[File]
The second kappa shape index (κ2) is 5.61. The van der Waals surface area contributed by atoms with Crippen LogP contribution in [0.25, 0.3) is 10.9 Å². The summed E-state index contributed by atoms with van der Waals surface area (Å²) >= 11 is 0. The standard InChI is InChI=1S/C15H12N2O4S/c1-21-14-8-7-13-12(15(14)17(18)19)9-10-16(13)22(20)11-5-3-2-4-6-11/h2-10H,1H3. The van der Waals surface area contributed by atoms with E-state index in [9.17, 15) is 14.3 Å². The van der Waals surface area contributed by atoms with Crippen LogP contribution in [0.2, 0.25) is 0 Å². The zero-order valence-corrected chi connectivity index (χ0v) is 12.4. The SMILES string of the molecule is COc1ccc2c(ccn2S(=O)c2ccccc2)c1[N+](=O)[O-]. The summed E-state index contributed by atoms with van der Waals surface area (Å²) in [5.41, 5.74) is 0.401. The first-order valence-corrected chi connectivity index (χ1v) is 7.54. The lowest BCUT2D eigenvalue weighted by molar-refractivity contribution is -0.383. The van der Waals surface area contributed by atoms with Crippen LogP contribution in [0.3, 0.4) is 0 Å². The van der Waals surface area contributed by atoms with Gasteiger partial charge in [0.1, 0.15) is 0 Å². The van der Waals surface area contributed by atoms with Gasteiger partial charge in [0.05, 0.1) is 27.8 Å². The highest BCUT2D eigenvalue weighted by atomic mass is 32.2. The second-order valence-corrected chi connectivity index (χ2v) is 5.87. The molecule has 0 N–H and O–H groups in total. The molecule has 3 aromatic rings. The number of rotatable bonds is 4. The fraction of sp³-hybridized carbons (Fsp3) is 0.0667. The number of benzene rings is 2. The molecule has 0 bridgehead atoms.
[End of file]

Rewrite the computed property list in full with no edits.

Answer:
The second kappa shape index (κ2) is 5.61. The van der Waals surface area contributed by atoms with Crippen LogP contribution in [0.25, 0.3) is 10.9 Å². The summed E-state index contributed by atoms with van der Waals surface area (Å²) >= 11 is 0. The standard InChI is InChI=1S/C15H12N2O4S/c1-21-14-8-7-13-12(15(14)17(18)19)9-10-16(13)22(20)11-5-3-2-4-6-11/h2-10H,1H3. The van der Waals surface area contributed by atoms with E-state index in [9.17, 15) is 14.3 Å². The van der Waals surface area contributed by atoms with Crippen LogP contribution in [0.2, 0.25) is 0 Å². The zero-order valence-corrected chi connectivity index (χ0v) is 12.4. The SMILES string of the molecule is COc1ccc2c(ccn2S(=O)c2ccccc2)c1[N+](=O)[O-]. The summed E-state index contributed by atoms with van der Waals surface area (Å²) in [5.41, 5.74) is 0.401. The first-order valence-corrected chi connectivity index (χ1v) is 7.54. The lowest BCUT2D eigenvalue weighted by molar-refractivity contribution is -0.383. The van der Waals surface area contributed by atoms with Crippen LogP contribution in [0.3, 0.4) is 0 Å². The van der Waals surface area contributed by atoms with Gasteiger partial charge in [0.1, 0.15) is 0 Å². The van der Waals surface area contributed by atoms with Gasteiger partial charge in [0.05, 0.1) is 27.8 Å². The highest BCUT2D eigenvalue weighted by atomic mass is 32.2. The second-order valence-corrected chi connectivity index (χ2v) is 5.87. The molecule has 0 N–H and O–H groups in total. The molecule has 3 aromatic rings. The number of rotatable bonds is 4. The fraction of sp³-hybridized carbons (Fsp3) is 0.0667. The number of benzene rings is 2. The molecule has 0 bridgehead atoms.